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    Officer Garrity:

    You pose a devilish hypothetical with no easy answers. Take a chance on shooting a police officer or take a chance on being murdered.

    Not an easy choice, but I'd lean toward the shoot rather than the not shoot.

    Hope it never comes up.

  14. #58
    Member Array PgSqlQuery's Avatar
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    Quote Originally Posted by RSSZ
    The LEO would be lots better off if he called for EMS and sat back and waited. ------
    Heh. That was one of the things I was thinking too.

    The way my house is laid out, pretty much the only place for a BG to go, in the house, would be into my barricade....

    I'm usually up until the wee hours of the morning, so, yeah. It'd likely be EMS time, presuming my local laws regarding force were met, and I felt appropriately threatened. (And, now presuming the BG didn't yell "POLICE" )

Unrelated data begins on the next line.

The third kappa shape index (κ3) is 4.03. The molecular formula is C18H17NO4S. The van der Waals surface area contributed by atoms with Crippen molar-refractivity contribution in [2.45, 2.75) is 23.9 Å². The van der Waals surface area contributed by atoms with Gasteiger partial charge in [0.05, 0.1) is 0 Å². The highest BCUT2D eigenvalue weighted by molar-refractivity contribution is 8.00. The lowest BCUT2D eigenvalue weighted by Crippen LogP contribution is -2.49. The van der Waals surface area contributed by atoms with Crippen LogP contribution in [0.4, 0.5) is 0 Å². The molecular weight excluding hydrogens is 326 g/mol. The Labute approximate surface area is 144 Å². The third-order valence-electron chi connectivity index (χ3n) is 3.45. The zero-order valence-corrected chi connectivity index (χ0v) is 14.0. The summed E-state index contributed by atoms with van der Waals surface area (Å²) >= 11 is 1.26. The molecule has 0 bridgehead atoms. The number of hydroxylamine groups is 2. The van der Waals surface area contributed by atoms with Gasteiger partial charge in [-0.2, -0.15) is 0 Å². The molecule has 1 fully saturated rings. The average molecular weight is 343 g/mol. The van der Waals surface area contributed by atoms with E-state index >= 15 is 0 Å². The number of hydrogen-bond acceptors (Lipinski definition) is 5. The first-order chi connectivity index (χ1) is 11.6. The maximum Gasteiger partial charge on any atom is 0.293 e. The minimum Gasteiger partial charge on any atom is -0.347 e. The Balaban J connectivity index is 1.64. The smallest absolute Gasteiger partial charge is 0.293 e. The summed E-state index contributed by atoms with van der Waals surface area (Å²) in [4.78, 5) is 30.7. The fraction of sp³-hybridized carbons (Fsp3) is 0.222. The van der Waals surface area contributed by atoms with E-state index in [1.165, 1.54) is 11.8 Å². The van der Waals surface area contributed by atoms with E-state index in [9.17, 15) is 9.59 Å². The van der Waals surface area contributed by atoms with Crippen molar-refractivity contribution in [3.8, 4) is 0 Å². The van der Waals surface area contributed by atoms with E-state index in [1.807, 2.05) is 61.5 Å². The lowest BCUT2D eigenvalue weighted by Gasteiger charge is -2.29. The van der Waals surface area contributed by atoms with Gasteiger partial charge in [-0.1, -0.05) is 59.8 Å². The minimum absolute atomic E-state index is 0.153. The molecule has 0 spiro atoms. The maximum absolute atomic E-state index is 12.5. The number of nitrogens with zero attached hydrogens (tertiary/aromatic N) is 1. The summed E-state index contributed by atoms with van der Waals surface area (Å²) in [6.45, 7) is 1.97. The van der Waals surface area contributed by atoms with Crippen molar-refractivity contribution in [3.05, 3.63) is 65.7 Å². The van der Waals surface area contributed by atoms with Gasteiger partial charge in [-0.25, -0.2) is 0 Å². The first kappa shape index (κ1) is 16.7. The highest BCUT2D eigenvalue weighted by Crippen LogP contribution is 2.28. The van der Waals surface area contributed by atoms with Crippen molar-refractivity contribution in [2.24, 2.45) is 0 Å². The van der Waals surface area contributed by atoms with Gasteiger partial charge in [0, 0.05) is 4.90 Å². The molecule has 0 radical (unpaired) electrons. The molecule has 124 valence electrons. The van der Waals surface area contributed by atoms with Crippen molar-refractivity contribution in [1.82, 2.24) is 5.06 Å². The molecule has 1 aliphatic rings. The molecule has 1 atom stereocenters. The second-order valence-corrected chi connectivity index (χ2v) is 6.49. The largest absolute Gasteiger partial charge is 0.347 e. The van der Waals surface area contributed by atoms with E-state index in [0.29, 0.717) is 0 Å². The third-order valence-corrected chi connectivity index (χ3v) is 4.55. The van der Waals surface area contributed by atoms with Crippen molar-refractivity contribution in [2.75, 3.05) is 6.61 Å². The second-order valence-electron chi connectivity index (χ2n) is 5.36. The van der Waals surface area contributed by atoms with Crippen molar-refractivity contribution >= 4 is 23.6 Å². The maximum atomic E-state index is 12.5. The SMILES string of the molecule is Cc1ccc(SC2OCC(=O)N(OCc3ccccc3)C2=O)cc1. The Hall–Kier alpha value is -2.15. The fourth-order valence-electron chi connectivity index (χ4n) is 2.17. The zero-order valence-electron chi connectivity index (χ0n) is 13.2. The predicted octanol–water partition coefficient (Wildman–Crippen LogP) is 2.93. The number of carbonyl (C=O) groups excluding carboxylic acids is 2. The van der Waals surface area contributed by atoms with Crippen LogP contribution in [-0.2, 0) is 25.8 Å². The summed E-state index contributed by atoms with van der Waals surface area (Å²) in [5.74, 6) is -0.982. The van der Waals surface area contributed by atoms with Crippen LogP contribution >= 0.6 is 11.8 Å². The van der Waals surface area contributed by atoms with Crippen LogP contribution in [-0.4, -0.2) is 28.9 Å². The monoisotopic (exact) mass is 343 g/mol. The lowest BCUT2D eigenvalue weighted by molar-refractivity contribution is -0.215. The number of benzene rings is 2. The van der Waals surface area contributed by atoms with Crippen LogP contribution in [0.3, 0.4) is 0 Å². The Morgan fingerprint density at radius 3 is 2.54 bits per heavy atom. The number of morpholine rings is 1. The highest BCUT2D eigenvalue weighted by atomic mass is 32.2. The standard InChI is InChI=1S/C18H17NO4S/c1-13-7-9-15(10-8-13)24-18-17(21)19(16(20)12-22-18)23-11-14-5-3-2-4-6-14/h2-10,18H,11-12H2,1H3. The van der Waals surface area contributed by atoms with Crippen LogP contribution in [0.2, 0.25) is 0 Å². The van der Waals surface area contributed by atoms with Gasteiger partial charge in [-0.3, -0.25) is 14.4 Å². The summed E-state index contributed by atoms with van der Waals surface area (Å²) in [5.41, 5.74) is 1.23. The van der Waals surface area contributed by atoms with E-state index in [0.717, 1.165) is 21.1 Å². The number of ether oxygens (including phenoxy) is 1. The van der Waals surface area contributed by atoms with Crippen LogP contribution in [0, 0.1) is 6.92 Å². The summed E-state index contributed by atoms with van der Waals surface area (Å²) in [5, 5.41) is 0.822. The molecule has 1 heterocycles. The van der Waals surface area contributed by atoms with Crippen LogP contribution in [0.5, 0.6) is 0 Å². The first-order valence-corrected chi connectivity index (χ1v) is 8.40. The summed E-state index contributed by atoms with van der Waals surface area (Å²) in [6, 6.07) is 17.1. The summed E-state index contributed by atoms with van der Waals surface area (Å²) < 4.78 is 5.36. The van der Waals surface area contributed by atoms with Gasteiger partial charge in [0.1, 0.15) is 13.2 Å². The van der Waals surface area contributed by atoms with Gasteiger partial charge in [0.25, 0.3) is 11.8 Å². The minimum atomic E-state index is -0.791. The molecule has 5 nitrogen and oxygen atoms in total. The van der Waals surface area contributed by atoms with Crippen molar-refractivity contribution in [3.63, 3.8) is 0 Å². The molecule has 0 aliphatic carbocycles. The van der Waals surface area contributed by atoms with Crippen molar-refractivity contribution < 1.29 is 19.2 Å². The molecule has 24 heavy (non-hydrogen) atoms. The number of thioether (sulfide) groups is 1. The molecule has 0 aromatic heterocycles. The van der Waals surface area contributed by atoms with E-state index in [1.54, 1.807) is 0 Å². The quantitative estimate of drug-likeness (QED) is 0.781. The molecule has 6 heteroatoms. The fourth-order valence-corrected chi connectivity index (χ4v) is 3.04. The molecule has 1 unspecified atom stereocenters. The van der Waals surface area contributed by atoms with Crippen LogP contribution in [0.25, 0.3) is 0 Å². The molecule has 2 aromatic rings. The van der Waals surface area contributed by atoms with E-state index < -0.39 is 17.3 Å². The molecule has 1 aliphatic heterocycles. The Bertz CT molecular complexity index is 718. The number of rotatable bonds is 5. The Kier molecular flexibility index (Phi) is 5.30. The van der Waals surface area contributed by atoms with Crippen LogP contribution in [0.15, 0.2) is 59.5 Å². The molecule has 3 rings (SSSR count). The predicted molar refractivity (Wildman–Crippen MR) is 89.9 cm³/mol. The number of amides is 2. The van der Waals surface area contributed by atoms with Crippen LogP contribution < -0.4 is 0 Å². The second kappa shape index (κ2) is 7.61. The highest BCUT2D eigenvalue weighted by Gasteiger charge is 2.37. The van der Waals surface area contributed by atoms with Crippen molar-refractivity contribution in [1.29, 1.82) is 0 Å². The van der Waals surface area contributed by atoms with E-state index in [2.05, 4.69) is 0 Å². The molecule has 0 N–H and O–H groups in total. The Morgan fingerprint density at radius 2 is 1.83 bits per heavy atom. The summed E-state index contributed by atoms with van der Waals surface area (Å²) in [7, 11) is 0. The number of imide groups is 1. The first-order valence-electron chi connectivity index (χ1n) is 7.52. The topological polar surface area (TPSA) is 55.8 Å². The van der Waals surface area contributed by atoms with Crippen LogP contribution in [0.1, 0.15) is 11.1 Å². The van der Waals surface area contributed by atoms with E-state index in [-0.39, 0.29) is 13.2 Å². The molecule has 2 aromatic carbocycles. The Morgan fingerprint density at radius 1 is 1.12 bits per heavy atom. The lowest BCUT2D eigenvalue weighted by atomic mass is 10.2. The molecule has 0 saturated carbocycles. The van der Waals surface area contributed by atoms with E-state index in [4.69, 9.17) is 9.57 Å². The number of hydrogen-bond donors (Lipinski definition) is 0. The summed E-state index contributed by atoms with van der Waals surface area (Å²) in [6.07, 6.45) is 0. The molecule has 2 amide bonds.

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  15. #59
    Senior Member Array Moga's Avatar
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    Quote Originally Posted by randytulsa2
    Officer Garrity:

    You pose a devilish hypothetical with no easy answers. Take a chance on shooting a police officer or take a chance on being murdered.

    Not an easy choice, but I'd lean toward the shoot rather than the not shoot.

    Hope it never comes up.
    I couldn't agree more with this assessment. The situation presents quite the quandary. I don't know about any one else, but the likelihood is very slim that an unwanted guest at my home in the wee-hours of the morn' is a LEO. Police officers (read: not detectives) in my large metropolitan city rarely do anything without lots of sirens/lights and LOTS OF BACKUP. Kinda hard to make an identification mistake given those elements.